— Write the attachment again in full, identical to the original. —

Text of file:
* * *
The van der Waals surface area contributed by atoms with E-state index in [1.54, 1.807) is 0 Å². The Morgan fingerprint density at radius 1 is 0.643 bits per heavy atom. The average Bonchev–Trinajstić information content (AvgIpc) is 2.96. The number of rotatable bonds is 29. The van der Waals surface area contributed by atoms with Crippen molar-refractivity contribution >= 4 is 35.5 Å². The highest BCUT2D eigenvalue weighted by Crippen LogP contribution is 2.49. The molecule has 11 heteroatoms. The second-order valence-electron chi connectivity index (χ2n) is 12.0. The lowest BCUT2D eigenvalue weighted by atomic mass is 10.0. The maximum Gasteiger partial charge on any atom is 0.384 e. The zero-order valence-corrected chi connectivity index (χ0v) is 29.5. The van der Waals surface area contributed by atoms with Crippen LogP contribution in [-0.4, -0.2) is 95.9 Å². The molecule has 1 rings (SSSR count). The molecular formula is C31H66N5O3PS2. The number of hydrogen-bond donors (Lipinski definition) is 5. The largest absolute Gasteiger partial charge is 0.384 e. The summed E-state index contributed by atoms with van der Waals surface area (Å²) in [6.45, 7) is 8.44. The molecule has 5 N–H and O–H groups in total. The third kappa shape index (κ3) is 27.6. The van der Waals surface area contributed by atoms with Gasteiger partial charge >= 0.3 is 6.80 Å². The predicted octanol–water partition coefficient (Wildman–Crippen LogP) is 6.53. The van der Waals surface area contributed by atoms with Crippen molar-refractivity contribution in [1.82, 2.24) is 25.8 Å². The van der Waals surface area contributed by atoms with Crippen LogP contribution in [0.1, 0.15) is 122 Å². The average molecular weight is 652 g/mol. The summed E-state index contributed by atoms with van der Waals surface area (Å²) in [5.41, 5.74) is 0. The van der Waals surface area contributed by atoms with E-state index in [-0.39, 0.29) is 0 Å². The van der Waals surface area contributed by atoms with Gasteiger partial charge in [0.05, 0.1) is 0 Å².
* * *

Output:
The van der Waals surface area contributed by atoms with E-state index in [1.54, 1.807) is 0 Å². The Morgan fingerprint density at radius 1 is 0.643 bits per heavy atom. The average Bonchev–Trinajstić information content (AvgIpc) is 2.96. The number of rotatable bonds is 29. The van der Waals surface area contributed by atoms with Crippen molar-refractivity contribution >= 4 is 35.5 Å². The highest BCUT2D eigenvalue weighted by Crippen LogP contribution is 2.49. The molecule has 11 heteroatoms. The second-order valence-electron chi connectivity index (χ2n) is 12.0. The lowest BCUT2D eigenvalue weighted by atomic mass is 10.0. The maximum Gasteiger partial charge on any atom is 0.384 e. The zero-order valence-corrected chi connectivity index (χ0v) is 29.5. The van der Waals surface area contributed by atoms with Crippen LogP contribution in [-0.4, -0.2) is 95.9 Å². The molecule has 1 rings (SSSR count). The molecular formula is C31H66N5O3PS2. The number of hydrogen-bond donors (Lipinski definition) is 5. The largest absolute Gasteiger partial charge is 0.384 e. The summed E-state index contributed by atoms with van der Waals surface area (Å²) in [6.45, 7) is 8.44. The molecule has 5 N–H and O–H groups in total. The third kappa shape index (κ3) is 27.6. The van der Waals surface area contributed by atoms with Gasteiger partial charge >= 0.3 is 6.80 Å². The predicted octanol–water partition coefficient (Wildman–Crippen LogP) is 6.53. The van der Waals surface area contributed by atoms with Crippen molar-refractivity contribution in [1.82, 2.24) is 25.8 Å². The van der Waals surface area contributed by atoms with Crippen LogP contribution in [0.1, 0.15) is 122 Å². The average molecular weight is 652 g/mol. The summed E-state index contributed by atoms with van der Waals surface area (Å²) in [5.41, 5.74) is 0. The van der Waals surface area contributed by atoms with E-state index in [-0.39, 0.29) is 0 Å². The van der Waals surface area contributed by atoms with Gasteiger partial charge in [0.05, 0.1) is 0 Å².